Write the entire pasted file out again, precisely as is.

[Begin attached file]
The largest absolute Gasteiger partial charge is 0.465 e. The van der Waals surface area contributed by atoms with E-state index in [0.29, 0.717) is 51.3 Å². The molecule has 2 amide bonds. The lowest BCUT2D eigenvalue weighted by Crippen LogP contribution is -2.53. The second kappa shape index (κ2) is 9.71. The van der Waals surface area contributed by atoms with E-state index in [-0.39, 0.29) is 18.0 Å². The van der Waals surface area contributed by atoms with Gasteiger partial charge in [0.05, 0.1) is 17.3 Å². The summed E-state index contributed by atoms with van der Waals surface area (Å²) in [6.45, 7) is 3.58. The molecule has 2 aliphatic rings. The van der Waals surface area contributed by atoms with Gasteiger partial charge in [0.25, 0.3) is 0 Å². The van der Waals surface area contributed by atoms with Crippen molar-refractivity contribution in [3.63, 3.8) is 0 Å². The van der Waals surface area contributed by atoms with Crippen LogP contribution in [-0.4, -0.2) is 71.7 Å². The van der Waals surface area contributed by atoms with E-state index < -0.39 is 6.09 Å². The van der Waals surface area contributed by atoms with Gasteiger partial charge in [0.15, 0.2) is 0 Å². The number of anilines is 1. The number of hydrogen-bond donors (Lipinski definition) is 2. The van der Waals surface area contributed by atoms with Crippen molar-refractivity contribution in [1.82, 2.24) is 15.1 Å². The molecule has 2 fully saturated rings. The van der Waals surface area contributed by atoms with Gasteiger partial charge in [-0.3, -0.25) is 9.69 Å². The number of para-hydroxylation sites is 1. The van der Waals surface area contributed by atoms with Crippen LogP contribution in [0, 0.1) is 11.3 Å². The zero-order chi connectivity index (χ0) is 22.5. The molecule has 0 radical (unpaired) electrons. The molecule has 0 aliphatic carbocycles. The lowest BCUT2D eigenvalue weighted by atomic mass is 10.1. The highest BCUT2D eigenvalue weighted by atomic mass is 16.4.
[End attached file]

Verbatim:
The largest absolute Gasteiger partial charge is 0.465 e. The van der Waals surface area contributed by atoms with E-state index in [0.29, 0.717) is 51.3 Å². The molecule has 2 amide bonds. The lowest BCUT2D eigenvalue weighted by Crippen LogP contribution is -2.53. The second kappa shape index (κ2) is 9.71. The van der Waals surface area contributed by atoms with E-state index in [-0.39, 0.29) is 18.0 Å². The van der Waals surface area contributed by atoms with Gasteiger partial charge in [0.05, 0.1) is 17.3 Å². The summed E-state index contributed by atoms with van der Waals surface area (Å²) in [6.45, 7) is 3.58. The molecule has 2 aliphatic rings. The van der Waals surface area contributed by atoms with Gasteiger partial charge in [0.25, 0.3) is 0 Å². The van der Waals surface area contributed by atoms with Crippen molar-refractivity contribution in [3.63, 3.8) is 0 Å². The van der Waals surface area contributed by atoms with Crippen LogP contribution in [-0.4, -0.2) is 71.7 Å². The van der Waals surface area contributed by atoms with E-state index < -0.39 is 6.09 Å². The van der Waals surface area contributed by atoms with Gasteiger partial charge in [0.15, 0.2) is 0 Å². The number of anilines is 1. The number of hydrogen-bond donors (Lipinski definition) is 2. The van der Waals surface area contributed by atoms with Crippen molar-refractivity contribution in [1.82, 2.24) is 15.1 Å². The molecule has 2 fully saturated rings. The van der Waals surface area contributed by atoms with Gasteiger partial charge in [-0.3, -0.25) is 9.69 Å². The number of para-hydroxylation sites is 1. The van der Waals surface area contributed by atoms with Crippen LogP contribution in [0, 0.1) is 11.3 Å². The zero-order chi connectivity index (χ0) is 22.5. The molecule has 0 radical (unpaired) electrons. The molecule has 0 aliphatic carbocycles. The lowest BCUT2D eigenvalue weighted by atomic mass is 10.1. The highest BCUT2D eigenvalue weighted by atomic mass is 16.4.